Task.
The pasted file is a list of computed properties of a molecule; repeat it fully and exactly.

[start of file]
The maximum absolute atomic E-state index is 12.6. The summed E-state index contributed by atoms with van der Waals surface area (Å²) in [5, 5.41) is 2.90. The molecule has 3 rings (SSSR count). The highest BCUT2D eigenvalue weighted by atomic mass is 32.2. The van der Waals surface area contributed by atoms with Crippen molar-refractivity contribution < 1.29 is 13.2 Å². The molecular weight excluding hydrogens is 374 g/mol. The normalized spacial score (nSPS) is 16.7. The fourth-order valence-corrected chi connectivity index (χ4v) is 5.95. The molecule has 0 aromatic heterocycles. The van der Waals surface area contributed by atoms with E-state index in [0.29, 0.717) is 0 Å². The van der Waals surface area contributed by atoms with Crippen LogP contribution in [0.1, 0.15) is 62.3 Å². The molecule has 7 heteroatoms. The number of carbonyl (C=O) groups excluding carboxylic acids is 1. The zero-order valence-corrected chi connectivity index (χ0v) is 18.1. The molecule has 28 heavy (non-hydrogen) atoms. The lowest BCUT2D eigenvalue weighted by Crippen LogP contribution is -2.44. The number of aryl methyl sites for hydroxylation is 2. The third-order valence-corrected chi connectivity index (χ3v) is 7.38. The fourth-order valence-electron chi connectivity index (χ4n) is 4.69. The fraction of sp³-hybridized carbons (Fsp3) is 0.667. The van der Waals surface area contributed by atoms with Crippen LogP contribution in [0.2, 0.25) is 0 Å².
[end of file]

The maximum absolute atomic E-state index is 12.6. The summed E-state index contributed by atoms with van der Waals surface area (Å²) in [5, 5.41) is 2.90. The molecule has 3 rings (SSSR count). The highest BCUT2D eigenvalue weighted by atomic mass is 32.2. The van der Waals surface area contributed by atoms with Crippen molar-refractivity contribution < 1.29 is 13.2 Å². The molecular weight excluding hydrogens is 374 g/mol. The normalized spacial score (nSPS) is 16.7. The fourth-order valence-corrected chi connectivity index (χ4v) is 5.95. The molecule has 0 aromatic heterocycles. The van der Waals surface area contributed by atoms with E-state index in [0.29, 0.717) is 0 Å². The van der Waals surface area contributed by atoms with Crippen LogP contribution in [0.1, 0.15) is 62.3 Å². The molecule has 7 heteroatoms. The number of carbonyl (C=O) groups excluding carboxylic acids is 1. The zero-order valence-corrected chi connectivity index (χ0v) is 18.1. The molecule has 28 heavy (non-hydrogen) atoms. The lowest BCUT2D eigenvalue weighted by Crippen LogP contribution is -2.44. The number of aryl methyl sites for hydroxylation is 2. The third-order valence-corrected chi connectivity index (χ3v) is 7.38. The fourth-order valence-electron chi connectivity index (χ4n) is 4.69. The fraction of sp³-hybridized carbons (Fsp3) is 0.667. The van der Waals surface area contributed by atoms with Crippen LogP contribution in [0.2, 0.25) is 0 Å².